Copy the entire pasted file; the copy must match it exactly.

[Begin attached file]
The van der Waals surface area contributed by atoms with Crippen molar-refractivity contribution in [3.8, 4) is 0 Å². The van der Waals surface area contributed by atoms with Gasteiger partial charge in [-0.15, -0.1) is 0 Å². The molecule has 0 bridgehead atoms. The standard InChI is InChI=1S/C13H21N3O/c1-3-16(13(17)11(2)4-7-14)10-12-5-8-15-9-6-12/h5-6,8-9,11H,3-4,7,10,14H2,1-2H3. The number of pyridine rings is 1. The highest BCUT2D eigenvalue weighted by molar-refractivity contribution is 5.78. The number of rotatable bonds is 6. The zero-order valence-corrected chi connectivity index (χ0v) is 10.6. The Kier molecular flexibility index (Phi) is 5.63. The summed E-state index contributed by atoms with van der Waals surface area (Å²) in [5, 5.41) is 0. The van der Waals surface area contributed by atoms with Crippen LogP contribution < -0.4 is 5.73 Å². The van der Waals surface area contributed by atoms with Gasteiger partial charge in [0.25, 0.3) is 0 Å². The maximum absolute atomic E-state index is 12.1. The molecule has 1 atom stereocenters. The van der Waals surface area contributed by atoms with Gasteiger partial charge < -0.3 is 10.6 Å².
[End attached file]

The van der Waals surface area contributed by atoms with Crippen molar-refractivity contribution in [3.8, 4) is 0 Å². The van der Waals surface area contributed by atoms with Gasteiger partial charge in [-0.15, -0.1) is 0 Å². The molecule has 0 bridgehead atoms. The standard InChI is InChI=1S/C13H21N3O/c1-3-16(13(17)11(2)4-7-14)10-12-5-8-15-9-6-12/h5-6,8-9,11H,3-4,7,10,14H2,1-2H3. The number of pyridine rings is 1. The highest BCUT2D eigenvalue weighted by molar-refractivity contribution is 5.78. The number of rotatable bonds is 6. The zero-order valence-corrected chi connectivity index (χ0v) is 10.6. The Kier molecular flexibility index (Phi) is 5.63. The summed E-state index contributed by atoms with van der Waals surface area (Å²) in [5, 5.41) is 0. The van der Waals surface area contributed by atoms with Crippen LogP contribution < -0.4 is 5.73 Å². The van der Waals surface area contributed by atoms with Gasteiger partial charge in [0.25, 0.3) is 0 Å². The maximum absolute atomic E-state index is 12.1. The molecule has 1 atom stereocenters. The van der Waals surface area contributed by atoms with Gasteiger partial charge < -0.3 is 10.6 Å².